Gneeli Vaneswarar, Tirupaigneeli, Tiruchirappalli

Basic information about the temple

Moolavar:Gneeli VaneswararAmbal / Thayar:Visalakshi
Deity:SivaHistorical name:Tiruppaigneeli
Vriksham:Gneeli VaazhaiTeertham:Appar Teertham


Age (years):


Timing:6 to 12.30 & 4 to 8Parikaram:

Temple group:Paadal Petra Sthalam (Kaveri Vada Karai)
Sung by:

Sambandar, Appar, Sundarar

Temple set:



City / town:TirupaigneeliDistrict:Tiruchirappalli
Maps from (click): Current location Tiruchirappalli (20 km)Perambalur (53 km)

Ariyalur (65 km)Thanjavur (71 km)


Sthala puranam and temple information

At Tirukadaiyur, Siva overcame Yama, and took away his powers of overseeing the death and dissolution of beings. This led to overpopulation, as there were only new births, and people stopped worshipping at temples except at this place. This resulted in an imbalance which Bhudevi was unable to bear, due to the increasing weight of the earth. Led by Vishnu, the Devas pleaded with Siva to resurrect Yama, so that he could carry on with his duties. So Siva brought back Yama through a hole in the ground (pila dwaram in Tamil) at this place, on the day of Thai Poosam. Pujas for longevity, as well as sashtiabdhapoorthi and satabhishekam pujas are performed at this shrine.

Gneeli refers to a type of plantain, and this place used to be a forest of such trees, giving the place and the Lord their names. The gneeli tree has been rarely found outside of this area. In addition, Siva here has a total of 43 names, including Kadhalivasanthar, Neelakantar, Aranyavitankar, etc. One of the Tamil names of Siva here is Adhikara Vallar, representing his power over even Yama.

During a fight between Adiseshan and Vayu over who could move Kailasam, a small part of the mountain broken into eight pieces, which fell in this region. These places are Tirukonamalai (Trincomalee in Sri Lanka), Kalahasti, Uchiramalai (the rock fort in Trichy and home of the Uchchi Pillaiyar and Thayumanava Swamy temple), Eengoimalai, Ayyarmalai, Neerthagiri, Rajatagiri and Swetagiri (this place, Tirupaigneeli). So this place is also called Then-Kailasam (south Kailasam).

Entrance to Adhikara Vallar and Yama shrine

Appar, the Saivite saint, was worshipping Siva at various temples, and as he came by this side, he was exhausted. Siva approached him in the guies of a brahmin, and asked him where he was going. When Appar replied that he was going to worship Gneelivaneswarar, the brahmin told him that he too was a devotee of that deity, and offered Appar various mixed rice items, which Appar ate. After this, the two left for the temple, but as soon as they reached there, the brahmin disappeared, and Siva and Parvati was seen instead, on the Rishabha Vahanam, granting darsanam to Appar. Because Siva gave food to Appar, He is called Sorudaiya Easwarar. This event is celebrated annually on Avittam nakshatram in the Tamil month of Chithirai (April-May).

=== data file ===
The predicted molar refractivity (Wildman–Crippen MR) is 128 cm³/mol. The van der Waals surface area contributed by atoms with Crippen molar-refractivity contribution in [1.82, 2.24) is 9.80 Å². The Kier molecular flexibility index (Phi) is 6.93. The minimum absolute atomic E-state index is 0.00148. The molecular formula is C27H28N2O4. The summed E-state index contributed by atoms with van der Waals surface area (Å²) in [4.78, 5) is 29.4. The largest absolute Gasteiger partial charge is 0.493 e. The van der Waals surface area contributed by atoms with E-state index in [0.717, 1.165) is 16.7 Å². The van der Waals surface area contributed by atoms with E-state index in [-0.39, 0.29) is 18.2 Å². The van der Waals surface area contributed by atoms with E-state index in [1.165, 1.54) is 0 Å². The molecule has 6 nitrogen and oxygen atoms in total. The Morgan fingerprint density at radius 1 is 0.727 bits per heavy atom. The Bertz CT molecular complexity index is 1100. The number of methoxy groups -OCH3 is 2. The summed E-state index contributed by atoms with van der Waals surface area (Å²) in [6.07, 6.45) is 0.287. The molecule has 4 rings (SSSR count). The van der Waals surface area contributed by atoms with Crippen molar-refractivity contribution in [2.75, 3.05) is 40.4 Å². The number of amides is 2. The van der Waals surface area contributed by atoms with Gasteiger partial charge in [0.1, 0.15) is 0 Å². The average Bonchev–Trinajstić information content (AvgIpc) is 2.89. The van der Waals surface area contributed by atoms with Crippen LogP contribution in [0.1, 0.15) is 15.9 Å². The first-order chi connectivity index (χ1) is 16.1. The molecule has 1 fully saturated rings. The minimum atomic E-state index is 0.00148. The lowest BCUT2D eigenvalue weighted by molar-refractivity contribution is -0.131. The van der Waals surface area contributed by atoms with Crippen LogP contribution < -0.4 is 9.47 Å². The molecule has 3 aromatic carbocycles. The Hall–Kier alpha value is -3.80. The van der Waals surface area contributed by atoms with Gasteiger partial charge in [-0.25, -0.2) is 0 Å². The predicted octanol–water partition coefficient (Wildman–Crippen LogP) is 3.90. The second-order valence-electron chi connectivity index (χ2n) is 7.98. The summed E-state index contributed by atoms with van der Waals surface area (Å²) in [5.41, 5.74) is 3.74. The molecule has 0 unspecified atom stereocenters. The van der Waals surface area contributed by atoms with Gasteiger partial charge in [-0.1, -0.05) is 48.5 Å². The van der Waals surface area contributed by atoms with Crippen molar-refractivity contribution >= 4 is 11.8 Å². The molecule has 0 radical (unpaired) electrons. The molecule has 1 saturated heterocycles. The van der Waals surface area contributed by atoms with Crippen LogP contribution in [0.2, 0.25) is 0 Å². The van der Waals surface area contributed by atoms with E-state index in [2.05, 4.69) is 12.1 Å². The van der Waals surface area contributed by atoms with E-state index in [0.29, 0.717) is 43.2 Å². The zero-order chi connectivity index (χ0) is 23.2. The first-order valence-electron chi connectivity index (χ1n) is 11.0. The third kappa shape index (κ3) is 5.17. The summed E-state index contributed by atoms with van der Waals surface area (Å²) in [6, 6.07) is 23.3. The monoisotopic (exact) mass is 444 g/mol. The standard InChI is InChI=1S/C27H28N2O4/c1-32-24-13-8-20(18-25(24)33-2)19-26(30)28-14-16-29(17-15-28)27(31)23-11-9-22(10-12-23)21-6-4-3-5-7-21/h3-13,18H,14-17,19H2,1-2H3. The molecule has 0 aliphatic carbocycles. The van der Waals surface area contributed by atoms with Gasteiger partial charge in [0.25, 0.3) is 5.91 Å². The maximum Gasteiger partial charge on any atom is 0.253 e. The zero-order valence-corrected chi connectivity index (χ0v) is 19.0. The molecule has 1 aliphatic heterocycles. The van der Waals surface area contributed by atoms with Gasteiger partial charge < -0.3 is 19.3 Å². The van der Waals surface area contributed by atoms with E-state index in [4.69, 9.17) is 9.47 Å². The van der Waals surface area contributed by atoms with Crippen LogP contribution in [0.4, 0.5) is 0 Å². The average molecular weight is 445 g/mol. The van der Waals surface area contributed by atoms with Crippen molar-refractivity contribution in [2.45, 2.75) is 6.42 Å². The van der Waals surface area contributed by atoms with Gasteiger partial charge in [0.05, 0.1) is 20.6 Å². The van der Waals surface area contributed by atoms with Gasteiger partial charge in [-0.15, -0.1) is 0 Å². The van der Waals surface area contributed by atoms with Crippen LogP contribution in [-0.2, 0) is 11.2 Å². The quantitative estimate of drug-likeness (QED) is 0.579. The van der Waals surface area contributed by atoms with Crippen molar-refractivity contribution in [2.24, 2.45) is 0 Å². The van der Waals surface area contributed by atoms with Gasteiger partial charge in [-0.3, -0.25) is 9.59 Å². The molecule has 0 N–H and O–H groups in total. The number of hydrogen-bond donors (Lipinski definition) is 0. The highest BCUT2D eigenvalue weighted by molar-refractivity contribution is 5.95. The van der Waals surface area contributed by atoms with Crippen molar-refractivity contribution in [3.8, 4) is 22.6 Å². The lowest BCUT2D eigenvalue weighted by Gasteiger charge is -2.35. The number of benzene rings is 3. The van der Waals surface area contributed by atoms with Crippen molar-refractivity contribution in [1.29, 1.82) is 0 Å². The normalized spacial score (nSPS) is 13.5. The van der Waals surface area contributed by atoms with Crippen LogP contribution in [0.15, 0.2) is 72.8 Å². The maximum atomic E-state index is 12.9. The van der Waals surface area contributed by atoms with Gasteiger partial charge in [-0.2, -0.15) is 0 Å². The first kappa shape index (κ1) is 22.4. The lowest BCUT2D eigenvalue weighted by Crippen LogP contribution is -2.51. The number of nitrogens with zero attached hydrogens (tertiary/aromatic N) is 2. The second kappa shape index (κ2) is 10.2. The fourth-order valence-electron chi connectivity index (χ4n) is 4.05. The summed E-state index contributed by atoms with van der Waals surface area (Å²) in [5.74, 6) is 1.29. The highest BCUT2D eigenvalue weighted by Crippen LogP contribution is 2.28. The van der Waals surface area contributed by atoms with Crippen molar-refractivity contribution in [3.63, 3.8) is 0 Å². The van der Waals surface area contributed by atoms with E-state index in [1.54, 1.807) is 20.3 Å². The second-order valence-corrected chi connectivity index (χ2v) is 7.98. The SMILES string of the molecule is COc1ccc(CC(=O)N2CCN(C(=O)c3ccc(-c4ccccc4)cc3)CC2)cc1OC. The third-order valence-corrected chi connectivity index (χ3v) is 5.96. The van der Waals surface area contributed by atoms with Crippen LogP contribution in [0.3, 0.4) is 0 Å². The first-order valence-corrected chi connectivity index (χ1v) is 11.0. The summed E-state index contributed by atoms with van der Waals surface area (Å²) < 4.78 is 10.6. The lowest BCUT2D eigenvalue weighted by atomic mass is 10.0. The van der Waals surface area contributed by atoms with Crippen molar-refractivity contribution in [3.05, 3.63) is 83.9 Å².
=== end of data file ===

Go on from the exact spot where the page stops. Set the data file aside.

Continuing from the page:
When Sage Vasishta came to know that Vyaghrapada and Patanjali had a vision of Siva’s tandavam at Chidambaram, he too requested the Lord for an opportunity to witness His cosmic dance. The Lord asked him to go to Tirupaigneeli, and blessed him with a performance of Tandavam here. So this place is also referred to as Mela Chidambaram (being upstream of the Kaveri river, from Chidambaram). This temple also has a Ratna Sabhai. In the Ramayanam, Rama also worshipped here at the advice of sage Vasishta.

Although there are inscriptions in the temple belonging to the Chola period, from the time of Raja Raja Chola I and Rajendra Chola I, it is believed that the temple (or perhaps just the Adhikara Vallar shrine?) was built by the Pallava king Mahendravarman I in the mid 7th century. The mottai gopuram was constructed by the Pandya king Sundara Pandyan, in the 13th century.

The temple features a mottai gopuram replete with sculptures, at the very entrance, and the architecture work is also extensive, inside the temple. The temple has two Amman shrines. There is a separate shrine for Vishnu as Senthamarai Kannai (the lotus-eyed one), who succeeded in getting Siva to resurrect Yama. There is no separate Navagraham shrine as this temple, as Siva and Yama are considered their Adipathis (another puranam says that the Navagrahams were devoted to Ravana); the nine steps from the second gopuram (leading to the inner precincts) are considered the Navagrahams. Interestingly, the second gopuram is called Ravanan Vayil (Ravana’s gate), honouring one of Siva’s greatest devotees.

On the southern side of the temple precincts, there is a separate basement-level shrine for Siva as Adhikara Vallar, along with Parvati and Murugan (Somaskandar form). At this shrine, a newly-resurrected Yama is depicted as a small child at Siva’s feet. Suryan and Chandran are seen fanning the Lord with chamarams. It is the devotees’ belief that those worshipping here are freed from the fear of death.

The sapta kannikas (seven celestial virgins) were to be married, and worshipped Parvati, who blessed them with a happy marriage, and promised them that they would live in a place of plantain trees where Parvati would give them darshanam every day. So the sapta kannikas came here, and the temple is a prarthana sthalam for marriages. Special pujas take place on Fridays and Sundays, including by people of other denominations, such as Christians and Muslims.

There are seven temples connected to Tiruvanaikkaa, called the Sapta Sthanam temples. This temple is one of them.

Other information for your visit

The temple is located a bit outside of Trichy, but the following important temples are relatively close by, and all of them can be visited in a single day:


Phone: 97901 07474

Sthala puranam by temple Sivacharyar

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